I won’t mince words: Kimbra’s debut album “Vows” is profoundly boring, though it shows potential. The twenty-two-year old jazz songstress from New Zealand emerged victorious in her duet with Gotye on “Somebody That I Used to Know.” While that song’s expiration date was many moons ago, there’s a chance Kimbra’s for now tolerable, inoffensive whimsy will take risks.
The album is a mix of jazz, lounge, soul, r&b and what can we call it – indie dance? – content, contained. Unfortunate because we wanted her to come away with a success all her own. We expected it. But expectations are unwise.
Remember: she was born in 1990. That she covers Nina Simone’s “Plain Gold Ring” and is auditioning as the kind of singer whose eccentricity is supported by boisterous range and talent calls for minor celebration. That she does it desperately and personality-free, so readymade to fit a commercial for online dating or the elevator at a W Hotel is, given her potential, infuriating. How can music that attempts to be larger-than-life also be so boring?
I think of someone like Feist, who’s easy to love for many of the same reasons, and secures her indie darling status. Every song a sedate lullaby, a pleasant fail-safe. Her voice can be too tranquil, skipping its way into Sesame Streets, shilling iPhones, begging your mom to turn up the volume and exclaim, “oh, I just love this tune!” Which is perfect, should you require a way to fill dead air.
Speaking of mommy jams, Kimbra does have a funky affinity with Melanie, the 60s folk singer famous for “Brand New Key” (used in an ad for a printer – the metric for success in this category: hawking technology) and “Lay Down Candles,” inspired by a performance at Woodstock. Like hers, Kimbra’s voice has a quivering vibrato which can scare and embarrass you a little, but one that could become singular and proud. She does well drawing deep from within, like Adele, another seventies-inspired siren.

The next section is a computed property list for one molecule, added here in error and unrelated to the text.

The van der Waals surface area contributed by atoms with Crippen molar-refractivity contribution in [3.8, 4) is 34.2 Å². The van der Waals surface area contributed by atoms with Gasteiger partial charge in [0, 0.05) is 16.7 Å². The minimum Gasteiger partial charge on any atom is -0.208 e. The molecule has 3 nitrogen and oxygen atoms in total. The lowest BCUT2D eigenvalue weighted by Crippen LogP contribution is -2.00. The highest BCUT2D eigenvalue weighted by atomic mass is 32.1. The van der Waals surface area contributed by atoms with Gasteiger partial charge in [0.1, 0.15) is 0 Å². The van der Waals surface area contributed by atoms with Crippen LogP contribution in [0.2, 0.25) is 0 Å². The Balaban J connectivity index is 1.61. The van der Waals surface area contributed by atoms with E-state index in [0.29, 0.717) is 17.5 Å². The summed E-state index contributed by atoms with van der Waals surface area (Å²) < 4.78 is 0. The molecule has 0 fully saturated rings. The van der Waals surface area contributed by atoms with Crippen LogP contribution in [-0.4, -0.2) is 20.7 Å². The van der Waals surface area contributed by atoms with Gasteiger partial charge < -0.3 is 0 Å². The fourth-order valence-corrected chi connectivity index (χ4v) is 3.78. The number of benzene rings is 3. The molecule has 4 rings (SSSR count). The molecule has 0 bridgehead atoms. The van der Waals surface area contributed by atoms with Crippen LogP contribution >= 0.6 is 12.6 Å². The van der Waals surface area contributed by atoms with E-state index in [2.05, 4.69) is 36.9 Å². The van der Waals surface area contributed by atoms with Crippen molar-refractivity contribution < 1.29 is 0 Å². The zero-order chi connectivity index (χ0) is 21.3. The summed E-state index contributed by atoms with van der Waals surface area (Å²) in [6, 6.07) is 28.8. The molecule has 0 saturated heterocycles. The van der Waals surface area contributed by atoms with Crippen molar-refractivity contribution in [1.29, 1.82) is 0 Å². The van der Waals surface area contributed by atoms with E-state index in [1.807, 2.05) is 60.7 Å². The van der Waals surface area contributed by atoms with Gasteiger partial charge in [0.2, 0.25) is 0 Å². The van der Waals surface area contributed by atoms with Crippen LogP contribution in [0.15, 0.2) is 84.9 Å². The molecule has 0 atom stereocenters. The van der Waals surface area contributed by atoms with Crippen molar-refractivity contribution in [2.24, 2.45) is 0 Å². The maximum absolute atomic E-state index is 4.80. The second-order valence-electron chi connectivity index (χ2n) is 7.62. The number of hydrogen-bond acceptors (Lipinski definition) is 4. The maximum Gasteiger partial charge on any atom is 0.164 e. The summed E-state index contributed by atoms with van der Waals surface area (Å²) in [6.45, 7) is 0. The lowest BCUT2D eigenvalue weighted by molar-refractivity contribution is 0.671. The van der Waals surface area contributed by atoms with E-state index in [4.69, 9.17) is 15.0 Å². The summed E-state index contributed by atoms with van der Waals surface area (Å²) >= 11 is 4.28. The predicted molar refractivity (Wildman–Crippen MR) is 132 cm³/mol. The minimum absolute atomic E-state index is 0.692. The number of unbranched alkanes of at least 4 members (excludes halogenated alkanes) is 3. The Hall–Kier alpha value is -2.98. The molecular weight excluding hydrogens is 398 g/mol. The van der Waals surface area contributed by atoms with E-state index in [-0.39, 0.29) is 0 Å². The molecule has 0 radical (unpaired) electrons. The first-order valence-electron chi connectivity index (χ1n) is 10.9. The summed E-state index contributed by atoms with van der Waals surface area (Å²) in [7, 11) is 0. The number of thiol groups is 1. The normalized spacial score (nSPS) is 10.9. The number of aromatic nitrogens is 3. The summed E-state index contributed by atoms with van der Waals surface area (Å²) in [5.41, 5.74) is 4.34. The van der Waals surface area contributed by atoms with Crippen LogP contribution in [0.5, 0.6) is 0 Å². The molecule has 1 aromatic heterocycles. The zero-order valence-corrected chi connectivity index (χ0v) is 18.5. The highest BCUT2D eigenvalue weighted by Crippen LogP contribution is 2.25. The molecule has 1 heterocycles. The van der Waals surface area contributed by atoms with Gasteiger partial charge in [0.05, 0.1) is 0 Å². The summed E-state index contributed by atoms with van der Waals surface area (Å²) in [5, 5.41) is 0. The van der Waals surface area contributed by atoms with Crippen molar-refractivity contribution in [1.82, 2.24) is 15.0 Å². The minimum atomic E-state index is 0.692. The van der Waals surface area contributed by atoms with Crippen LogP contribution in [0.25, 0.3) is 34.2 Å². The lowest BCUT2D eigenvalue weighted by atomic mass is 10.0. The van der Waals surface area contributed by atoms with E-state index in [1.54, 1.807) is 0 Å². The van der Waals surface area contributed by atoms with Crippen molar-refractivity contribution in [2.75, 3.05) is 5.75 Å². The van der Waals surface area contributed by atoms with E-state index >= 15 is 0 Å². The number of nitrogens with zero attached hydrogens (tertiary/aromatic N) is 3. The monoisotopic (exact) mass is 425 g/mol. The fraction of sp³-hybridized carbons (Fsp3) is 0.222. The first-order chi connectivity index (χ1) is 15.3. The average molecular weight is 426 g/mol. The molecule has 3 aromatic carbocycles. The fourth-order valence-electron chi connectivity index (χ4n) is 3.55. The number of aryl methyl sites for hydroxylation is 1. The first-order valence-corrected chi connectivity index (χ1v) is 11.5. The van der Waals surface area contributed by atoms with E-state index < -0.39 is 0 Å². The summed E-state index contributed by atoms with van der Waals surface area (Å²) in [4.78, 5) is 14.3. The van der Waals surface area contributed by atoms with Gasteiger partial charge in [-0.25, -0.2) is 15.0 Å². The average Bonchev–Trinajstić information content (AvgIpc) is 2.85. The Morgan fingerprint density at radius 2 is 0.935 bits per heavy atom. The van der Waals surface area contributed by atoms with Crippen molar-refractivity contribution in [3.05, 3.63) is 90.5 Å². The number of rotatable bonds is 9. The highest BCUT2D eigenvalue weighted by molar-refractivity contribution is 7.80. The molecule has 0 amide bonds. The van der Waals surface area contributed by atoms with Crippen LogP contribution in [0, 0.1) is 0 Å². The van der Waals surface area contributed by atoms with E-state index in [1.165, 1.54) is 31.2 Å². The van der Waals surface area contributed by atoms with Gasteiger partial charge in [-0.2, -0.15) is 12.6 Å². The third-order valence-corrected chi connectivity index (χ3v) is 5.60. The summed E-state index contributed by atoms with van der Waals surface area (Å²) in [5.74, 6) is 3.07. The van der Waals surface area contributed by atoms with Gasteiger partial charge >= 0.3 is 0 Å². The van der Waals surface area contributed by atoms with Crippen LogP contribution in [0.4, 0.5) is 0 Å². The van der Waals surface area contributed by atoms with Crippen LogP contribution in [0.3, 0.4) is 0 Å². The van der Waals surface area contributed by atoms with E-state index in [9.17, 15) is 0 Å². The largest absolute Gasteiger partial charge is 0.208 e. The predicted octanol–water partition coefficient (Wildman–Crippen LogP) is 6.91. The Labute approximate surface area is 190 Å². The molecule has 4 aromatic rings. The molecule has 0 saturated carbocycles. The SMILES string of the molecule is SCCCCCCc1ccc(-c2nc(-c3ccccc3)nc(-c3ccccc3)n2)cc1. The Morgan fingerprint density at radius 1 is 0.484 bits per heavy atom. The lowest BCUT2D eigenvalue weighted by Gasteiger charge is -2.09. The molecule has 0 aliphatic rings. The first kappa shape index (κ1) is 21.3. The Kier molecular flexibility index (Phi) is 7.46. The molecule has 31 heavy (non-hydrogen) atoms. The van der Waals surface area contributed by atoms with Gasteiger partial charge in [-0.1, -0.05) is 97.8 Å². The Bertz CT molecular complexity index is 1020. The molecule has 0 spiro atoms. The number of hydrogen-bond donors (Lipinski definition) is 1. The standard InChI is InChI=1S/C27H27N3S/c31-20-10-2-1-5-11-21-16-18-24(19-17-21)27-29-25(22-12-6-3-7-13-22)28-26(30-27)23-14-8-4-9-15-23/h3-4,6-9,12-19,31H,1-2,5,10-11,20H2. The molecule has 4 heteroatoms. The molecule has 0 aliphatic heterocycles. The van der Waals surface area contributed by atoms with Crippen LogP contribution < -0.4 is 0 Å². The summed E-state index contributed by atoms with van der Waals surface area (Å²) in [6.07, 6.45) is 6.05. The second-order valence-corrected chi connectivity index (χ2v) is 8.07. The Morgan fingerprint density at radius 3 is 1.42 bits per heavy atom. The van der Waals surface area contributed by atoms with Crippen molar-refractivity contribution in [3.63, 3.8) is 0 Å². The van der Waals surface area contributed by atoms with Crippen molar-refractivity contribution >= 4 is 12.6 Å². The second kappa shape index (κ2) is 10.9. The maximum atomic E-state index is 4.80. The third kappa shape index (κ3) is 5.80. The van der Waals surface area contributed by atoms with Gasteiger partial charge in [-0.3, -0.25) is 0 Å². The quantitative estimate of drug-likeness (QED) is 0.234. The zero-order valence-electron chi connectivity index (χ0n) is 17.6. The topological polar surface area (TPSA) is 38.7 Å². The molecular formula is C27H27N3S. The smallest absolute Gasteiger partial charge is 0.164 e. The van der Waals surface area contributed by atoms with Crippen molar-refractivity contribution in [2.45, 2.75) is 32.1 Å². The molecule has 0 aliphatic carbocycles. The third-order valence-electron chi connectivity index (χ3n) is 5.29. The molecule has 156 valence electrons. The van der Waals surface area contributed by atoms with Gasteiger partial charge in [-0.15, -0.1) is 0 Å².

Or Prince? That’s what her label wants you to think. On “Home,” that comparison can live. It’s a scaled down take, just as simmering and carefully scripted as “Sign ‘O’ the Times” or “Purple Rain” is. The problem is she’s trying out too many things here. The album is inconsistent, and if she was as weird as her voice suggests, she should own it. That’s how Prince succeeded.
Pop could always use more of the blues, but Kimbra’s phonemic awareness, warping syllables all out of shape, is what keeps her music compelling. She was fantastic on “Someone That I Used to Know,” a brusque, convincing and even reasonable one-act of a performance, proof that if “Vows” is all over the place, it can move – anxiously.
But let’s not get ahead of ourselves: 1990, remember? Kimbra’s good, but with time, foreseeably excellent.